My wife, six-year-old daughter, and I recently welcomed twin daughters into our family. They are terribly adorable and photogenic. While we are having lots of fun adjusting to the chaos of having two newborn babies in the house, it turns out that raising infant twins is a lot hard work. Who would have thought, right? And I have a whole new appreciation and admiration for my wife who has literally been a rock-star-twin-mommy-superhero these past several months.
Like most normal babies, these girls have healthy sets of lungs are not shy about giving us regular demonstrations of their capacity and abilities. While I try to endure the crying spells with a good dose of love and patience, I'll admit that sometimes it seems that the exact frequency, pitch, and intensity of their baby screams are perfectly designed to illicit the maximum physiological and emotional reaction from the depths of my consciousness and endocrine system. (I'm sure that evolutionary psychologists have figured out an explanation for this phenomenon already: perhaps some variant of the "squeaky wheel gets the grease and improves chances of survival" idea.)
A few years ago I spent some time studying up on Buddhism and other Eastern religions. Coming from a Western background it was all very interesting, but also very new to me. I learned some approaches to mindfulness meditation and inward-focused spirituality that have been very helpful to me and my family. A few weeks ago it occurred to me that Buddhism might also have something to offer when it comes to managing the stress of dealing with a normal crying baby who, despite eliminating all other potential causal factors (has she eaten? clean diaper? warm temperature?) is still continuing to cry for no apparent reason.
One of the central ideas of Buddhism deals with how to prevent suffering. In a nutshell, Buddhism teaches that suffering exists because of personal attachment and desire and so the way to prevent suffering is by eliminating attachment and desire.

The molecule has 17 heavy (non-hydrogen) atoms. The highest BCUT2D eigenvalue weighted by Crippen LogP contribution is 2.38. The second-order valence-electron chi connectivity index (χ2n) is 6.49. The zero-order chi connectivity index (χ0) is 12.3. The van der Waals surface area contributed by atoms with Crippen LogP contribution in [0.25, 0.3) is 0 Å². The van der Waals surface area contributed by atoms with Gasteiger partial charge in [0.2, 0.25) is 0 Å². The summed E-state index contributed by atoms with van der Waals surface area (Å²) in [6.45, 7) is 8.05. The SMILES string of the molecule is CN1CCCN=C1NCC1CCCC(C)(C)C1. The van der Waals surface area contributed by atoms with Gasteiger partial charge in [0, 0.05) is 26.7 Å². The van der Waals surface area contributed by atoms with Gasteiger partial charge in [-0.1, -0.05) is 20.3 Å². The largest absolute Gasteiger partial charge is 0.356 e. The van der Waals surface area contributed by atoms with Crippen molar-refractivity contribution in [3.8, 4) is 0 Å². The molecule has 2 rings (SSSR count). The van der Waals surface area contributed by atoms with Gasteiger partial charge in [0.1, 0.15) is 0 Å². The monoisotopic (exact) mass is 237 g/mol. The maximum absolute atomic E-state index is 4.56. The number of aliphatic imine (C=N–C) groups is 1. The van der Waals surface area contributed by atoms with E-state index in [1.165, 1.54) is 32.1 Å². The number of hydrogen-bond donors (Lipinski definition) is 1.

Applied to my current situation, it occurred to me that my "suffering" (impatience and aggravation with the incessant baby crying) is caused by desire. Specifically, I desire that my babies stop crying. I then have a desire for what I'll do with my "free" time after they've stopped crying and gone back to sleep (ha ha, I know). Thus, it occurred to me that the way I might decrease my suffering would be to separate myself from my desire for them to stop crying so that I can move on to the next task on my mental checklist. Instead, I could try to "embrace the moment" and more intentionally try to accept whatever was happening. I could try to not have an expectation for a quiet, peaceful baby sleeping session and instead be more mindfully present and enjoy the rare privilege of getting to parent twin baby daughters.
I wish I could report that this epiphany has changed my life forever and that now I live in a constant state of "zen parenting" filled with bliss, enlightenment, and spa relaxation music. But that hasn't happened. Instead, I've had some occasional successes here and there. Now when I'm having a difficult moment with one of the babies, I try to "get my zen on" by closing my eyes, taking some deep mindfulness breaths, and try to focus on the moment and not let myself be preoccupied with a desire for them to immediately calm down and stop crying. On good days this helps me relax, have more patience, and remember that in the bigger scheme of things, their infant months will go by in a flash. On other days I tell myself that "enjoying the moment" when the "moment" is a shrill screaming baby in my ear at 2:30 AM is literally the stupidest idea I've ever had. Other days I meet somewhere in the middle by rocking my baby with headphones in while listening to zen relaxation music. Sometimes I "win" by successfully making it through the crying spell with my wits intact and gratitude for the experience. Other times I give in to the aggravation and let myself experience despair and hopelessness and think "this will never end!!!!" All in all it's a mixed bag.
Nonetheless, I appreciate the perspective that the Buddhist tradition has provided in terms of combating my more natural urge to just want to get everything "over with" and move on to the next task at hand or phase of life. Sometimes I'm able to channel some Buddhist perspective and take some time to be more intentionally and mindfully present in the moments and experience of caring for my two perfect infant daughters.
Now if I could only learn to be more "mindfully present" when one of them pukes all over the place when we're out in public after forgetting to bring the diaper bag. Baby steps.